Valve now lets modders sell their content on Steam Workshop

By Shawn Knight ยท 17 replies
Apr 24, 2015
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  1. valve steam bethesda skyrim steam workshop mods modders monetization modding community paid mods tom bui

    One of the great things about gaming on the PC is the option to tinker. More often than not, it’s the modding community – not the original game developer – that’s responsible for taking an average game and transforming it into something spectacular (or simply adding in features that should have been included from the get-go).

    Aside from a bit of community recognition, modders often get nothing in return for their hours upon hours of hard work.

    Valve is looking to change that by adding new functionality to the Steam Workshop that affords modders the option to sell their creations directly to gamers.

    Valve’s Tom Bui said they think this is a great opportunity to help support the incredible creative work done by mod makers in the Steam Workshop. He adds that user-generated content is an increasingly significant component of many games and opening new avenues to help financially support contributors will drive the level of content to new heights.

    The Elder Scrolls V: Skyrim is the first game to support paid mods. As of writing, there are nearly 20 paid mods up for sale ranging in price from $0.25 to $4.99.

    Reactions to the move haven’t exactly been favorable thus far. Many believe Valve has simply erected a paywall to mods and that modding is a hobby, not a career. Others, however, don’t seem to mind paying a few bucks in return for a quality mod that adds true value to the game.

    Personally, I’d be interested in hearing what modders have to say. Do they truly do it for the community or would they like to make some extra money for their hard work? And how do they feel about the revenue share (modders only get 25 percent of what each Skyrim mod sells for – publisher Bethesda gets the rest)?

    Permalink to story.

  2. madboyv1

    madboyv1 TechSpot Paladin Posts: 1,471   +375

    That revenue share is completely backwards...
  3. This is a terrible idea.
  4. stewi0001

    stewi0001 TS Evangelist Posts: 1,681   +1,080

    I'm leaning towards bad idea. It's not that I mind paying for something, but I think the modders are getting shafted.

    Also, I don't know how quality control works with this either. I would assume that there is some or anyone can post any poorly done mod for cash.
  5. H3llion

    H3llion TechSpot Paladin Posts: 1,377   +286

    Whoah, praising Valve few weeks back and now they put 25% payout share for modders? That is pathetic. I don't mind payed mods however 1) there will be greedy modders 2) lots of pointless or small mods might be premium.

    But 25%, that **** leeching Valve ...
  6. Skidmarksdeluxe

    Skidmarksdeluxe TS Evangelist Posts: 8,647   +3,274

    Why should Steam reap the rewards from the modders hard work? I don't blame modders wanting a few bob for their hard work but if they want to sell it through Steam then I guess you've gotta pay the piper. Steam will only inflate the price because they'll be the middleman.
  7. yRaz

    yRaz Nigerian Prince Posts: 2,320   +1,412

    As someone who has modded the elder scrolls series extensively, I think this is a great idea! Me and a friend would mod together and we had well over 200 hours into an oblivion mod that we never finished. We had jobs that took priority and had to stop working on it. We always talked about trying go make money doing it. If we could have we might have made one of the largest mods on the nexus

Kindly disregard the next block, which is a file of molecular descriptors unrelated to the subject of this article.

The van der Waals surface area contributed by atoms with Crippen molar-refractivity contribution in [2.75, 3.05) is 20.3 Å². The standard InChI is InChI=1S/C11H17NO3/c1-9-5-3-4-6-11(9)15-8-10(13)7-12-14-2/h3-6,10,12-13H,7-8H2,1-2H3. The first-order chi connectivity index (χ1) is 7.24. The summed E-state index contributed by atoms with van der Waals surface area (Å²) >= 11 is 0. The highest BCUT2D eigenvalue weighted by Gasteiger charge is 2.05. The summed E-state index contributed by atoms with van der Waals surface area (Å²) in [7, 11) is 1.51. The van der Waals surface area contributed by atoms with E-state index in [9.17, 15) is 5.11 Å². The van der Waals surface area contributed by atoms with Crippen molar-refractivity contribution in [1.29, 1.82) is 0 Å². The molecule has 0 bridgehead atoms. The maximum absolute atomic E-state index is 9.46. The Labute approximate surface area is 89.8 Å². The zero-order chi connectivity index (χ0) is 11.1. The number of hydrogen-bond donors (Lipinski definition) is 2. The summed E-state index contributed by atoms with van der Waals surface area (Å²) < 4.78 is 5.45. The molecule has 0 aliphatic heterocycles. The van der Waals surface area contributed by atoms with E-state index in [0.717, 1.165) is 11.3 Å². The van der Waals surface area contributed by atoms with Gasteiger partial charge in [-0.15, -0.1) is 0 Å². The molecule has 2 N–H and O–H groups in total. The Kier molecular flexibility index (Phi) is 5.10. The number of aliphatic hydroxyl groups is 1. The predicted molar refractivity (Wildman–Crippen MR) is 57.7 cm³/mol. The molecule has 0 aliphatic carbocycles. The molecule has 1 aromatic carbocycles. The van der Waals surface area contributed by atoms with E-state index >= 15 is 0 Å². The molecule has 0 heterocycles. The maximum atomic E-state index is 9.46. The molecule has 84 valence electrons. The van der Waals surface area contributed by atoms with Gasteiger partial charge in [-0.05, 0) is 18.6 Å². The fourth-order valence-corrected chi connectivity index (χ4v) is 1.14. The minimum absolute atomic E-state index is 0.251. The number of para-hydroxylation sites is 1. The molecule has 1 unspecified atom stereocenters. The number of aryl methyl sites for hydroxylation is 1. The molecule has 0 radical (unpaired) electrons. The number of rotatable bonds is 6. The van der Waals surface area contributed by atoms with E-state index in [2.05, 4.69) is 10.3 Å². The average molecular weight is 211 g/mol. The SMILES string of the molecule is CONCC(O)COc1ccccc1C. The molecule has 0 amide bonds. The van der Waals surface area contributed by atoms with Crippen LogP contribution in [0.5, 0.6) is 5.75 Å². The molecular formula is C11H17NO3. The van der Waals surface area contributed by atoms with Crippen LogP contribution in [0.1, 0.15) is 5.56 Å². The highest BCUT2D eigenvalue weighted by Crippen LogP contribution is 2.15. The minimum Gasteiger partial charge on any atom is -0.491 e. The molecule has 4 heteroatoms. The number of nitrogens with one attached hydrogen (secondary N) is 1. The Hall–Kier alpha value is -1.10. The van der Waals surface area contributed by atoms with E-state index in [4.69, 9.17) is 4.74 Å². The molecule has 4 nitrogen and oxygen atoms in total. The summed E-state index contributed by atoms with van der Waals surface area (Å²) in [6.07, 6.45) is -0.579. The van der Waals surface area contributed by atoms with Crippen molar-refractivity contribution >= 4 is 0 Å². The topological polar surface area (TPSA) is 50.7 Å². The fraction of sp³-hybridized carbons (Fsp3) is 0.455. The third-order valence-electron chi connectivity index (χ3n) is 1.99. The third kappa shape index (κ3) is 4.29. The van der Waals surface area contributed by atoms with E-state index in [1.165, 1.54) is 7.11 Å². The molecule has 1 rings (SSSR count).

8. cliffordcooley

    cliffordcooley TS Guardian Fighter Posts: 9,728   +3,701

    From Steam's perspective there is no difference between the modders and the game developers. And you know what, I tend to agree with them. If the modders need help selling their talent, they should be willing to pay for the ad space. The only complaint I see is the fact that the price for ad space is not equal across the board for all mods (pay or free). If the free mods can be posted free of charge then so should the mods that have a price.
  9. ikesmasher

    ikesmasher TS Evangelist Posts: 3,000   +1,319

    This is a great idea but it shold be limited. Now the modding community will become over saturated in size and people will make 100,000 stupid 50 cent godmode mods
  10. davislane1

    davislane1 TS Grand Inquisitor Posts: 4,737   +3,757

    The only problem with this program is the ridiculous revenue split. I understand modders with paid mods are effectively profiting off of Bethesda's work, but taking a 75% cut seems a bit steep for what's actually being done. 50/50 sounds much more reasonable.

    As for Valve erecting a pay wall... Hogwash. As much as I enjoy modding my PC games, gamers aren't entitled to the work of others. If a modder wants to put a price tag on his work, more power to him. Likewise, if a modder simply wants to toss additional content into the mix for free, good on him.
  11. Bubbajim

    Bubbajim TS Maniac Posts: 244   +177

    Took me a second to realise that your last sentence isn't referring to that awful rapper. That was a confusing and distressing moment, I can tell you.
    davislane1 and ikesmasher like this.
  12. Captain828

    Captain828 TS Guru Posts: 287   +10

    I think this is a great thing that will hopefully entice the big publishers to provide modding support for their games, as so very few of them seem to have nowadays.

    There are however some points that people seem to overlook:

    1. This is not enforced! If you want to create a mod and make it free, then you are free to do so.

    2. Try creating a mod and then selling it for cash.
    9/10 times you will just get a straight "cease and desist" letter from the dev/publisher, which if you ignore you will be sued.
    I've even heard of modders being sued for just having donation links on their moddb pages and there are also extreme cases where you will get sued even if it's free (hint: Warhammer universe).